(Invited) Colloidal Nanocrystal Composites with High and Low Thermal Conductivity

Tuesday, October 13, 2015: 16:30
Remington C (Hyatt Regency)
R. Wang (Arizona State University)
We present our work on thermal transport in colloidal nanocrystal composites within the context of thermoelectrics and thermal energy management. Colloidal nanocrystals consist of an inorganic crystalline core with short ligand molecules bound to the surface. These nanocrystals can be made with excellent control over size, shape, and composition, thereby enabling microstructural control over thermal energy transport.

Our first two topics focus on low thermal conductivity materials for thermoelectricity: semiconductor nanocrystal thin films and semiconductor matrix – semiconductor nanoparticle composites. Our last topic focuses on metal matrix – metal nanoparticle composites with high thermal conductivity, which can be used to thermally manage transient power spikes in high power electronics.

For the first topic, we systematically study the effect of nanocrystal diameter and surface chemistry on thermal transport in lead chalcogenide nanocrystal thin films. These samples exhibit very low thermal conductivities ranging from 0.1 to 0.5 W/m-K and we find that larger nanocrystals and shorter ligands generally lead to higher thermal conductivities. Our measurements also show that the effect of surface chemistry on thermal transport becomes more pronounced as nanocrystal diameter decreases.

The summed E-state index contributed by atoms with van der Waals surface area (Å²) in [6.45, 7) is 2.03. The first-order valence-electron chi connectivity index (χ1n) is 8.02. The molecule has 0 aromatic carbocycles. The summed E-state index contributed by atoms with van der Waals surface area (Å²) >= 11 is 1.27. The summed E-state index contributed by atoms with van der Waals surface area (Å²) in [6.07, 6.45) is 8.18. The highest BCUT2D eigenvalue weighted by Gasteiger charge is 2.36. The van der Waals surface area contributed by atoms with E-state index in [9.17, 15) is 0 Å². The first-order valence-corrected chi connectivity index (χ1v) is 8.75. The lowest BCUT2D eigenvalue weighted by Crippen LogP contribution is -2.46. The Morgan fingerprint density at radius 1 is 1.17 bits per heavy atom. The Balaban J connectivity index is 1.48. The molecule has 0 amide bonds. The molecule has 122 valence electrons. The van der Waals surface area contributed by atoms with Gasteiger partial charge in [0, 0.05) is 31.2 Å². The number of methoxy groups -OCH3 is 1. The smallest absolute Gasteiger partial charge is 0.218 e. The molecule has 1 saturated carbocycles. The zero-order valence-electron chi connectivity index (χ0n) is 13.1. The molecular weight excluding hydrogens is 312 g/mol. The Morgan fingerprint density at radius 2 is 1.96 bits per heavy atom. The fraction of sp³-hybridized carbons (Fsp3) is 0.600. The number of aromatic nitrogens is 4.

For the second topic, we focus on polycrystalline In2Se3 matrices with embedded CdSe nanocrystals ranging from 0 to ~100 vol%. We find that the thermal conductivities of these composites are very low over the entire nanocrystal volume fraction range and vary from 0.3 to 0.5 W/m-K. We also find that the presence of CdSe nanocrystals strongly effects the formation of the In2Se3 matrix (i.e. grain orientation and size as well as ternary phase formation).

Lastly, we present our work on phase change Bi nanocrystals embedded in a solid Ag-matrix. The latent heat of the phase change Bi nanocrystals can absorb large quantities of transient heat generated during power spikes in power electronics operation. In addition, fast thermal energy transport is facilitated by the Ag-matrix, which leads to high composite thermal conductivities ranging from 101 to 102 W/m-K. We also use size-dependent melting of the phase change nanocrystals as a design variable for the thermal energy absorption temperature.